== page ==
The Facebook group East of Laughter: An Appreciation of R. A. Lafferty is now running a weekend reading club.  A story is selected and discussed there weekly.  I'm going to see if I can keep up with it and post my own thoughts on each story here, along with a rating out of 5 stars.  There's already been great discussion there and I'll continue to be a part of that.  But I want to keep a record of some of my own thoughts here as well.  For each story I review here, I'll include a link to the discussion of it in Facebook group and, when available, a link to Andrew Ferguson's review of the story on his Lafferty blog Continued On Next Rock, and a link to the story's comment thread on as well, which I think is the most public, accessible, permanent place to keep a record of open, ongoing discussion of the stories.  (And perhaps occasionally I'll also link to reviews of the stories elsewhere on the web that I might have run into.)

Up first is one of the diminishing number of Lafferty's stories that I had never read before:  'Phoenic''.

Pheonic' (1960) 3/5

I think this is a delightful tale, definitely a new personal favourite in the Lafferty canon.  It is a redemptive sartorial retelling of the phoenix legend, stitching together Pagan, Jewish, and Christian mythos, even stitching together science fiction and fantasy.  It's fairly loose, not as tight and deep as some other tales from this earliest era of Lafferty's writing, such as 'Snuffles' (1960) and 'Through Other Eyes' (1960), but the prose is strong and the imagination unique (the brief mermaid yarn being one of my favourite moments in Lafferty).  It sits nicely alongside Lafferty's other seafaring/seaside tales such as 'Groaning Hinges of the World', 'Cliffs That Laughed', 'The Ugly Sea', and 'Configuration of the North Shore'.  The Phoenician main character could be another 'odd one' collected by Sour John (see the opening of Lafferty's short story 'One At a Time').  Its theme of renewal, both creative and spiritual, was genuinely poignant to me.  The only real criticism I have of it is that the clothing technology at the end seemed just a little - but only a little - cheesy and of its late 50s/early 60s time.  But even that impression was largely subsumed by the resurrection language for me and by feeling the resonance this ending achieved as regards renewed creative productivity.  There was an ambiguity or ambivalence about an aspect of this ending though:  the last line is 'Whence is this newness?' and I think Lafferty means it as a genuine question that the reader must get involved with.  Normally Lafferty uses fashion trends as foils for truth and beauty, trends to be lampooned and subverted (see, for example, 'About a Secret Crocodile', 'The Man With the Aura', Not To Mention Camels, etc.).  Either he hadn't yet decided that would be a major running theme or he introduces it here more ambiguously, calling on the reader to declare 'whence this newness' and thus either validate or invalidate the renewed lines of creative clothing as arising either from false or true springs.  Lafferty often deals in such ambiguous, participatory story-endings, so that would be no surprise.  Even so, I think there is a note of genuine spirituality here, even if it is wrestling with mere trendiness.  It's a theme very relevant to our present time of viral meme-think and hashtag wars and the like.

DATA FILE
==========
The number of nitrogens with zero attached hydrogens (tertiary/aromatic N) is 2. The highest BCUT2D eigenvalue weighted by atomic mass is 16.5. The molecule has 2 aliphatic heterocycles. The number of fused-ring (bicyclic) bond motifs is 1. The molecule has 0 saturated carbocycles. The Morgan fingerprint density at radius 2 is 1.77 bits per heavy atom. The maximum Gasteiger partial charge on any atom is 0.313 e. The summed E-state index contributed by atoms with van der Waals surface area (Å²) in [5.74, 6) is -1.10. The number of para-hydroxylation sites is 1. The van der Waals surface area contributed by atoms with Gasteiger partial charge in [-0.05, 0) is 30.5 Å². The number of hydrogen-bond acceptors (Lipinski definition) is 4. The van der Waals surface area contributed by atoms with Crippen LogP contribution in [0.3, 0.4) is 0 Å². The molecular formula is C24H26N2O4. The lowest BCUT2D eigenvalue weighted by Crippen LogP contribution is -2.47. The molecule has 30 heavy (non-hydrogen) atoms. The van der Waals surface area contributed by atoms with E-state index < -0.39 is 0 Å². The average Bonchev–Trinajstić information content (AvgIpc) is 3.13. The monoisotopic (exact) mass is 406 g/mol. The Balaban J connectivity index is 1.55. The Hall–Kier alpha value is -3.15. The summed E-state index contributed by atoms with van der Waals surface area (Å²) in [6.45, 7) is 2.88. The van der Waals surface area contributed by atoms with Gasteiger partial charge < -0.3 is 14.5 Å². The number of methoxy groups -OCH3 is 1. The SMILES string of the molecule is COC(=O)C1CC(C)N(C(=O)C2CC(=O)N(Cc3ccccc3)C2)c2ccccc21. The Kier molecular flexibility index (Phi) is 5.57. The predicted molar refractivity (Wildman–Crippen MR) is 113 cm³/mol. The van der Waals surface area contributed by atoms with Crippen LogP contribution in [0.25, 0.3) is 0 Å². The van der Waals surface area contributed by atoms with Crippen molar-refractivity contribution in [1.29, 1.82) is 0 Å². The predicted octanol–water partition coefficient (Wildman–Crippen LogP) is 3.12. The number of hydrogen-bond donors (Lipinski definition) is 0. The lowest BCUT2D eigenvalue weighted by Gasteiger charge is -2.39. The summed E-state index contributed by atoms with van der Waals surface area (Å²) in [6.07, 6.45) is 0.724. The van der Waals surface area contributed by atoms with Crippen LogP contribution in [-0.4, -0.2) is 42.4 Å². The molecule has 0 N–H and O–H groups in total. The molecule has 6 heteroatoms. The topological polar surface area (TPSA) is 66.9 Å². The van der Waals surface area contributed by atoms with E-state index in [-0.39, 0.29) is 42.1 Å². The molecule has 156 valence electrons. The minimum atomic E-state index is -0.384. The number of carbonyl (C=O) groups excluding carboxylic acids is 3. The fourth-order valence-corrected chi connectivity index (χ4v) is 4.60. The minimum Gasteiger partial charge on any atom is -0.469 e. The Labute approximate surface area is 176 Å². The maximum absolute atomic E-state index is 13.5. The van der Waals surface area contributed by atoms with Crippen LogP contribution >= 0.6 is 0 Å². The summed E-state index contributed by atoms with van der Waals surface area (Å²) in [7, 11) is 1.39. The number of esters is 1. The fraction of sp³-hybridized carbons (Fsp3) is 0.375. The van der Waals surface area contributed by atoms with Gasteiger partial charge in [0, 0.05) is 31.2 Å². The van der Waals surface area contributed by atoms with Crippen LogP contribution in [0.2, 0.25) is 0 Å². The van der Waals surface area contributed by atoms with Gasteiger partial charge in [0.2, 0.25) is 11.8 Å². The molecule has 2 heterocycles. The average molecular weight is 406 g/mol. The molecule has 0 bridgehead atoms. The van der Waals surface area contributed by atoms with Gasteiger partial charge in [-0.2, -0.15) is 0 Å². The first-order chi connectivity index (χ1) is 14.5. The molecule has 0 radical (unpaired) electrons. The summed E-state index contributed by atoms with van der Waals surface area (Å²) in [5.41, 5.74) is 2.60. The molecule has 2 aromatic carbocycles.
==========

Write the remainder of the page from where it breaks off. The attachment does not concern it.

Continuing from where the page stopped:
* Facebook discussion of Pheonic'

* Phoenic' entry at Continued On Next Rock blog

* Phoenic' comments at

Saturday, May 9, 2015

a real one

“I took a live mermaid not far from here one morning,” said John Counts. And then he paused. “That pause, old Wiedervogel,” he said after a bit, “that pause was for you to say ‘Incredible!’ or something similarly apropos.”

“Consider it said. Was she real?”

“She said that she was. She seemed to be. She was ugly as sin, to use an old phrase. Her skin was green and rough, and perhaps it was scaled. She had a deformity of her feet and legs that turned them into serviceable flippers. She smelled like a mermaid, or at least like a fish. She was a diver, and it was as such that her husband made his living from her. Her hair would have been human hair, if the infestations that lived in it had been cleaned out.”

“What did you do with her?”

“I tried to sell her in England. There is a man there who goes in for such things. ‘But I already have a mermaid,’ this man said. ‘A real one?’ I asked him. ‘No, not a real one, but this is not the first real one that has been offered to me. What I have is better than a real one.’

“It was. What the man had was incomparably better than a real one. She was a beautiful human girl who happened to terminate in a fishtail. But she was no great whiz at swimming or deep diving. She wasn't a real mermaid. I gave my mermaid back to her husband on my return voyage and paid him for her service. We did not understand the same thing by the term, but she was a real mermaid.”

“I used to see them sometimes,” said Wiedervogel.

~R. A. Lafferty, 'Pheonic' (1960)

'It was all strong talk with the horns and hooves still on it.'
(R. A. Lafferty, The Devil is Dead)